In part this difference had roots in the contrasting personal histories of Luther, the religiously conscience-racked monk, and Calvin, the legally trained humanist whose ‘conversion’ to evangelical faith was, it seems, an altogether smoother taming to teachableness. More significantly it reflected the greater rigour with which Calvin applied perhaps the Reformation's greatest contribution to biblical study—the recovery of the straightforward, literal (not literalistic—poetry was still poetry) sense as determined by appropriate linguistic, grammatical, and historical enquiry. As Calvin wrote in his first commentary, on Paul's Romans (1540), ‘Almost the only duty [of the commentator] is to lay open the mind of the writer whom he has undertaken to explain.’ If he kept this objective in view, his writing would be marked by lucid succinctness (perspicua brevitas). Calvin's Romans is a great deal slimmer than most recent commentaries on the epistle. His measure of success can be gauged from the fact that his volumes on most books of the Bible are today consulted by students and expositors far more than those of any of his contemporaries.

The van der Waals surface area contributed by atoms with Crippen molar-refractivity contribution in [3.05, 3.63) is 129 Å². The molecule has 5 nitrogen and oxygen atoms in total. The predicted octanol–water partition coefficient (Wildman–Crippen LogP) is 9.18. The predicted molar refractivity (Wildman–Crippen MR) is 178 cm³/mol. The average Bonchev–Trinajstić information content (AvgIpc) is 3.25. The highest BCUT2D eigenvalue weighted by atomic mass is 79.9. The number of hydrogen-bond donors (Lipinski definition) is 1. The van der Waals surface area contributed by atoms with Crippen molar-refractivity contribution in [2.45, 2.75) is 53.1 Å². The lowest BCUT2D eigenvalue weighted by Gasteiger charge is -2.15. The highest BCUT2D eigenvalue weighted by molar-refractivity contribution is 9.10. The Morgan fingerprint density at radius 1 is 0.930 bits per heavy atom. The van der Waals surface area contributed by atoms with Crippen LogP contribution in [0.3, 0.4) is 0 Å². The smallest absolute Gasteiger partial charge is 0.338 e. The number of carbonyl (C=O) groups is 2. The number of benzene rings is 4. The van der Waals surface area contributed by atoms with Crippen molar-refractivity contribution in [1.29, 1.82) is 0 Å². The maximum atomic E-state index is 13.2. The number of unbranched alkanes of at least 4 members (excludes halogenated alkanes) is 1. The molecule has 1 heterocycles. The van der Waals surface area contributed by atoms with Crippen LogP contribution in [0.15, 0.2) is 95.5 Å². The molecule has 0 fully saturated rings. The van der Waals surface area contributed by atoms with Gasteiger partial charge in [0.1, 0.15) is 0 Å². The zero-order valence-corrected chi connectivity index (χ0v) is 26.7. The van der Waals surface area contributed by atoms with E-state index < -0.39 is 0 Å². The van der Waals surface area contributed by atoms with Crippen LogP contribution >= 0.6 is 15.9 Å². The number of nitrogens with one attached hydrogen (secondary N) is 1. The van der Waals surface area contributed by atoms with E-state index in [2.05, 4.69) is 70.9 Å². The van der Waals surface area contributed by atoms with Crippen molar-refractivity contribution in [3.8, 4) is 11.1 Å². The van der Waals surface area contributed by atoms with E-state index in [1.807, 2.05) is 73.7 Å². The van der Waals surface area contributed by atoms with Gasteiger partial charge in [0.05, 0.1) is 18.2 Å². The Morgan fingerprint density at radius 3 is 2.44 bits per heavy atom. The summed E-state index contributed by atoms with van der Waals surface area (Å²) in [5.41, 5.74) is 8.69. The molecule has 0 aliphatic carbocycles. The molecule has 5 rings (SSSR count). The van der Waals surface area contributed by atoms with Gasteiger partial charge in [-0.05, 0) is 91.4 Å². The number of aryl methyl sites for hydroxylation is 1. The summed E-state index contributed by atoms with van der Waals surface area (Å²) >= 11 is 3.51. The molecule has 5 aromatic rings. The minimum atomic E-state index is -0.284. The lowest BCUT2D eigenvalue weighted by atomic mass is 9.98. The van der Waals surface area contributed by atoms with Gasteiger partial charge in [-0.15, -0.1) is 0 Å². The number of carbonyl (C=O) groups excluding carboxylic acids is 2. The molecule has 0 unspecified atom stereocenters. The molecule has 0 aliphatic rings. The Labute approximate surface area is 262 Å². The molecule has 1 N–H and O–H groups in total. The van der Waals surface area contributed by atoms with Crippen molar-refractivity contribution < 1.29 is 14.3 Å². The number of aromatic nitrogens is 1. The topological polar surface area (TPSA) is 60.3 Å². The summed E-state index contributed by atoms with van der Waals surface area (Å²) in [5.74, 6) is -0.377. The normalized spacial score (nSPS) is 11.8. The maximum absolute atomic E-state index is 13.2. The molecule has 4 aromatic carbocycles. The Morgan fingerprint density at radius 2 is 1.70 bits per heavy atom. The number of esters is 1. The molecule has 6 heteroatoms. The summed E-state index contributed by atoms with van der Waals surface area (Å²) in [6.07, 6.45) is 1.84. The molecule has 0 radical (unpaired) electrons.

It has recently become commoner for scholars writing on sixteenth-century biblical exegesis to emphasize its continuities, and not only its discontinuities, with medieval patterns. Yet it remains broadly true that allegory and multi-level interpretation fell very largely out of favour in short order. Allegory is by no means absent from Erasmus or Luther, nor wholly lacking in Calvin, yet the massiveness of the transition to a preoccupation with the single literal sense, which was the spiritual sense, that is, intended by the Spirit's inspiration for the spiritual instruction of the faithful, is incontrovertible. And so John Chrysostom was, as an exegete, the Reformers' favourite among the early Fathers, even though as a theologian Augustine was unrivalled.

Historically driven scrutiny of the scriptures inevitably raised critical questions, about authorship, for example. Sixtus of Siena recognized the multi-author origins of the psalms, and Calvin was not greatly bothered by uncertainty about the authorship of one or two minor epistles. Towards the end of our period, the French biblical scholar Richard Simon (d. 1712), in his ‘Critical History of the Old Testament’ (1678), by internal analysis concluded that Moses was not the author of the Pentateuch, although much of Simon's work was more conservative, countering the more radical critical opinion of Spinoza (d. 1677). But the extent to which Reformation impulses in biblical study anticipated later biblical criticism has often been overestimated. What is undeniable is that, in devoting to the translation, elucidation, and proclamation of the teaching of the Bible the boundless energy and impressive expertise at their command, the Reformers and their followers were motivated by the conviction that they were entrusted with the very oracles of God.